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Pumpkin patch offers seasonal fun

On a sunny Saturday, Wendy Tung from La Verne and her 11 month old son, Hans Tung, visited the pumpkin patch for the first time. While enjoying the event, Hans Tung posed on the hay while his mother took pictures. The 21st Annual Harvest Pumpkin Patch at Heritage Park, is open from 4 p.m. to 7 p.m. weekdays and from 10 a.m. to 7 p.m. weekends. / photo by Denisse Leung

Ashley Sourapas
Staff Writer

Wagon rides, farm animals, large and small pumpkins, house tours, photo opportunities and much more have invaded Heritage Park for the 21st Annual Harvest Pumpkin Patch.

The park was full of laughter, smiles, animal noises, hay bales, adorable scarecrows and Halloween decorations.

“My grandson and I come every year to take pictures for fall and pick out our pumpkins,” La Verne resident, Karen Molander said.

Volunteers run the pumpkin patch and all the proceeds go to the maintenence of the park.

“This year Camp Paige boys volunteered their time and helped unload and set up over 150 hay bales,” fifth year volunteer, Patrick Baur said.

“We are so thankful for all their hard work.”

School field trips kept the volunteers busy as the students picked out a small pumpkin from the “lil’ pumpkin” section and then decorated them.

Baur said that about 2,000 eager school children visit the patch every year to enjoy the annual festivities.

“I love to see all the smiles on the kids faces after they see all the animals and ride on the wagon,” Uni­versity of La Verne graduate and volunteer, Michael Kress, said.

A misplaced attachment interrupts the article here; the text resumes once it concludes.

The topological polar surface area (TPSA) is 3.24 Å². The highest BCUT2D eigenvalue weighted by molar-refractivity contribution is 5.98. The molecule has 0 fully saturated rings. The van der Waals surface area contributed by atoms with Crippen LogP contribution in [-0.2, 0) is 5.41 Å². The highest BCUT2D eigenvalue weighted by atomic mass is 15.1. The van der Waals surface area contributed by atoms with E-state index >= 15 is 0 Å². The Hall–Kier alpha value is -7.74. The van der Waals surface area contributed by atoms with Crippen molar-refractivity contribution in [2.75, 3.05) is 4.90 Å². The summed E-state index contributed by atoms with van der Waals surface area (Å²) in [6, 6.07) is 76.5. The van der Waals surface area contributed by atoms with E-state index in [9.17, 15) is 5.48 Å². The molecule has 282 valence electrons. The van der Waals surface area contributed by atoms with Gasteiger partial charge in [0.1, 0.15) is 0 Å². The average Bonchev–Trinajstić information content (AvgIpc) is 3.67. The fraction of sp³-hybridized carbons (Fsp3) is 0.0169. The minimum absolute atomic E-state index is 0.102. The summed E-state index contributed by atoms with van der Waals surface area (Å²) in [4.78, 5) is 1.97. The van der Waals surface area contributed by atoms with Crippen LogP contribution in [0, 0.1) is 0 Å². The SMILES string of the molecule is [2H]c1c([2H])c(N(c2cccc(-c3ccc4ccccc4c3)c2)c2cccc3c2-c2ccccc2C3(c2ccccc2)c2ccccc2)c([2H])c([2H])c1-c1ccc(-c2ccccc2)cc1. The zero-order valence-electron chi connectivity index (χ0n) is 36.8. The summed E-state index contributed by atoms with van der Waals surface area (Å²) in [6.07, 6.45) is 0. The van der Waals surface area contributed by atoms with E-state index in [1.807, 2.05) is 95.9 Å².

The farm animals include pigs, piglets, goats, ducks, bunnies, roosters, chickens and baby chicks. The baby chicks can be purchased at the park for $5, and come in a variety of colors and sizes.

“My favorite part of the pumpkin patch was the chicken with the mohawk and the rooster with curly feathers,” said Claudi Pearce, a resident of Claremont and first time visitor.

“My husband and I were hiking by the other day and decided to stop by when it was open,” Pearce said.

The Weber house is located in the park, nestled in a field of orange groves, and is one of the oldest houses still standing in La Verne. House tours are given to guests where they can learn about its background.

With the house’s rich history, the tour guide was able to describe what life was like in the 1880s on a farm.

The Weber house garden has also been updated with new fencing and more vegetables to enjoy.

It is open from 4 p.m. to 7 p.m. on weekdays and 10 a.m. to 7 p.m.on weekends.

“This event is one of the most popular and looked forward to by the La Verne residents,” said Robin Molina, President of the La Verne Heritage Foundation and event coordinator.

For more information on the pumpkin patch and its activities visit laverneheritage.org.

Ashley Sourapas can be reached at ashley.sourapas@laverne.edu.

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